Click 'Accept all cookies' to agree to all cookies that collect anonymous data.
To only allow the cookies that make the site work, click 'Use essential cookies only.' Visit 'Set cookie preferences' to control specific cookies.
Letter from Cabinet Secretary for Wellbeing Economy, Fair Work and Energy reiterating Scottish Government's opposition to minimum service levels and noting draft code is likely to be unworkable.
To: Kevin Hollinrake MP, Parliamentary Under Secretary of State for Enterprise and Markets From: Cabinet Secretary for Wellbeing Economy, Fair Work and Energy, Neil Gray
4 October 2023
I refer to the UK Government’s current consultation on a ‘Code of Practice on Reasonable Steps’ pertaining to the Strikes (Minimum Service Levels) Act. I am also aware that relevant UK Departments are seeking engagement from their Scottish counterparts in respect of the development of minimum service levels in devolved areas.
The Scottish Government continues to regard this legislation as unnecessary, unwanted and ineffective. It seeks to undermine legitimate trade union activity, does not respect our Fair Work principles, and acts against the interests of the Scottish public, workers, employers and the delivery of public services in Scotland.
The Code of Practice introduces the concept of a reasonable step in relation to picketing, yet picketing does not feature in the Act. It is prescriptive and complicates rather than enables the process for implementing a minimum service level. It places the burden of compliance and penalties on workers and trade unions with considerable penalties both in terms of security of employment and financial detriment. The requirement of work notices to name individual members of staff would put a significant strain on relationships between employers and workers.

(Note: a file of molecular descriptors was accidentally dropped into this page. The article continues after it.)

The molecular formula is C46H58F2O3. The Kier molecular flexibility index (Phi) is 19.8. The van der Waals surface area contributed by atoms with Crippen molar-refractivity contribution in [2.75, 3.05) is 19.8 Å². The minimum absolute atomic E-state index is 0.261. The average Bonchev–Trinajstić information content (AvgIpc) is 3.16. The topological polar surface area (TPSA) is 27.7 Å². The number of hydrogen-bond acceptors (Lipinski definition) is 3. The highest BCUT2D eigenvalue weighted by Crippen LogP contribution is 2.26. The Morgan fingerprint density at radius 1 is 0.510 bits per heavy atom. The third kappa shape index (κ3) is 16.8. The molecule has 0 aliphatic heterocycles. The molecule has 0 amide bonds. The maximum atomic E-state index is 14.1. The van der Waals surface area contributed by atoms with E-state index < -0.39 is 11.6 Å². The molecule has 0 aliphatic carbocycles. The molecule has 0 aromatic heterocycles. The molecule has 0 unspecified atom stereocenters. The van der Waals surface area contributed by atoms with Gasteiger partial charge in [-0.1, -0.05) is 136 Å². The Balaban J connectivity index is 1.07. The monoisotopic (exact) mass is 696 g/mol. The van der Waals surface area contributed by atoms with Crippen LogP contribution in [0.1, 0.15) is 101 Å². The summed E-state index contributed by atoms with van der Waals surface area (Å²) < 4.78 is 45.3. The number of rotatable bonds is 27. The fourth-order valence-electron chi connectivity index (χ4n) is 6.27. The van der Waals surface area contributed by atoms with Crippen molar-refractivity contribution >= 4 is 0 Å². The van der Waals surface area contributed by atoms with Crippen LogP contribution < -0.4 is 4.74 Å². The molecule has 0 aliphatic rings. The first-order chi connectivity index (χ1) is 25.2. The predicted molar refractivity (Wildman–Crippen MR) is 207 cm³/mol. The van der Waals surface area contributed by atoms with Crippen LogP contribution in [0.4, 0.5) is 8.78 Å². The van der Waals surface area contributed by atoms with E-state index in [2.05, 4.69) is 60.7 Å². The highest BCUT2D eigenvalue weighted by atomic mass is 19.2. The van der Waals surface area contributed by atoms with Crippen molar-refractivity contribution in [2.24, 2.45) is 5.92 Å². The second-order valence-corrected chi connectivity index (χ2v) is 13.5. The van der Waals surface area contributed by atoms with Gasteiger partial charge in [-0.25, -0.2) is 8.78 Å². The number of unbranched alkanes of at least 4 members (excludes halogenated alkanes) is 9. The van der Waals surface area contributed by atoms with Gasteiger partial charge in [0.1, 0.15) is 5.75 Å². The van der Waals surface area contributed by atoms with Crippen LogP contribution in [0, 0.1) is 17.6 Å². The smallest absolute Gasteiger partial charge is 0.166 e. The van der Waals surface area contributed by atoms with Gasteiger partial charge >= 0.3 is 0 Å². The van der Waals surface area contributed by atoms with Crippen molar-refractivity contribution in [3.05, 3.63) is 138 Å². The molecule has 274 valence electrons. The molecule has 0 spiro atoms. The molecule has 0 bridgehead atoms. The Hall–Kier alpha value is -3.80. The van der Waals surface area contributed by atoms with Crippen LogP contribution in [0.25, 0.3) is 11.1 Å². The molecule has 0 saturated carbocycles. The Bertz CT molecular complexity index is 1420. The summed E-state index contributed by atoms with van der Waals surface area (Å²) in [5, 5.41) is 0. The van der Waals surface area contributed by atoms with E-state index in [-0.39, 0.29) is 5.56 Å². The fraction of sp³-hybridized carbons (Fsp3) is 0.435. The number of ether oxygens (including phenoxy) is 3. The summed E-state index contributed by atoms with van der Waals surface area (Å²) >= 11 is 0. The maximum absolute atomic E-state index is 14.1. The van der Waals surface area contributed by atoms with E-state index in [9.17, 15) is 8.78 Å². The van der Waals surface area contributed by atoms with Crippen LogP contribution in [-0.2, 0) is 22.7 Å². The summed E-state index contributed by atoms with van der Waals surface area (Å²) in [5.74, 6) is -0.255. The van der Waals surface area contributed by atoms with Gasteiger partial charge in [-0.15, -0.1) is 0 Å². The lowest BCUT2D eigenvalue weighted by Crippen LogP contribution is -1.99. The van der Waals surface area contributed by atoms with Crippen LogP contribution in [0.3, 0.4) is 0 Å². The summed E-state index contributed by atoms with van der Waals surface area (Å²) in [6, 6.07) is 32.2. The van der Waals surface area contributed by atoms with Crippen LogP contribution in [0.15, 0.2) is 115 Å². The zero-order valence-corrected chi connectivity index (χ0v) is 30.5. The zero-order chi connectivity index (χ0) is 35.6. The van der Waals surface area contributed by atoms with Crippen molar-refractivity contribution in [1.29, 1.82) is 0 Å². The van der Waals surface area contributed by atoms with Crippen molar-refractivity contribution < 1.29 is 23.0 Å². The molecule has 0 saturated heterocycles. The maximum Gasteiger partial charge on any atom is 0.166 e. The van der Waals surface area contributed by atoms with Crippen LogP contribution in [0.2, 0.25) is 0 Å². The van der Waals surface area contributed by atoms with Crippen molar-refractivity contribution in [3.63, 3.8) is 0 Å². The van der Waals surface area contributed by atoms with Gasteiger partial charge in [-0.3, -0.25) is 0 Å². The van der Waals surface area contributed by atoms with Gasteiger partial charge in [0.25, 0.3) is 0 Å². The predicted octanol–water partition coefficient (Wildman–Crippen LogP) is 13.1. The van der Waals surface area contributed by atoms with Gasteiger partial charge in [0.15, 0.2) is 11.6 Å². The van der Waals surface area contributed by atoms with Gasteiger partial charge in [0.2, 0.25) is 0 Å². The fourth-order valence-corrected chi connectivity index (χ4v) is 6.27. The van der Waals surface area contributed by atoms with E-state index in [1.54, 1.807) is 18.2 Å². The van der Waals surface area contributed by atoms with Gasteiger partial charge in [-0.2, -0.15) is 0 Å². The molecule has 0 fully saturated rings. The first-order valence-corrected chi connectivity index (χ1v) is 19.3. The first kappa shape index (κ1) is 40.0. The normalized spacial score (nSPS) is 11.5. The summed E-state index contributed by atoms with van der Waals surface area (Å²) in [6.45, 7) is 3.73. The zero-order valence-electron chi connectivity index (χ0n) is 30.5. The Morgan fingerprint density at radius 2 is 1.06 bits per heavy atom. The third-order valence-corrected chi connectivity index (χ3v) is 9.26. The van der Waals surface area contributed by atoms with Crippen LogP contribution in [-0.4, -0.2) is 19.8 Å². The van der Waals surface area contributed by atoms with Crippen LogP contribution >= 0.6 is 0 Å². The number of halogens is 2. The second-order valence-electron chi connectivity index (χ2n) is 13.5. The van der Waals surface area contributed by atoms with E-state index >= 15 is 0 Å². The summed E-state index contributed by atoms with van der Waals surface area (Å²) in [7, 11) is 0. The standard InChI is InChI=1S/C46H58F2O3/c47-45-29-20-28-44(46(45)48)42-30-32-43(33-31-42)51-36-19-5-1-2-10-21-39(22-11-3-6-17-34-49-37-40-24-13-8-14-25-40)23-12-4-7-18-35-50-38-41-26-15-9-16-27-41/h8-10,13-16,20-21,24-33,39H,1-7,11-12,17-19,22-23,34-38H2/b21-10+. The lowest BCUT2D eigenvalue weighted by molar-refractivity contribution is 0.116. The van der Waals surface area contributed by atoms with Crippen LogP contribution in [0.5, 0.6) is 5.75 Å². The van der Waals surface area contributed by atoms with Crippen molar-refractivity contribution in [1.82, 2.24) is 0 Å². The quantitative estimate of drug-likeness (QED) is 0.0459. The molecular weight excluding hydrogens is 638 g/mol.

The Scottish Government will continue its long-standing position that a progressive approach to industrial relations along with stronger – not weaker – protections for workers is at the heart of a fairer, more successful society. We have demonstrated in Scotland that it is possible to resolve industrial disputes through negotiation and a partnership approach that values the contribution of front-line workers in essential public services. I remain of the view that the Act does not enable better outcomes.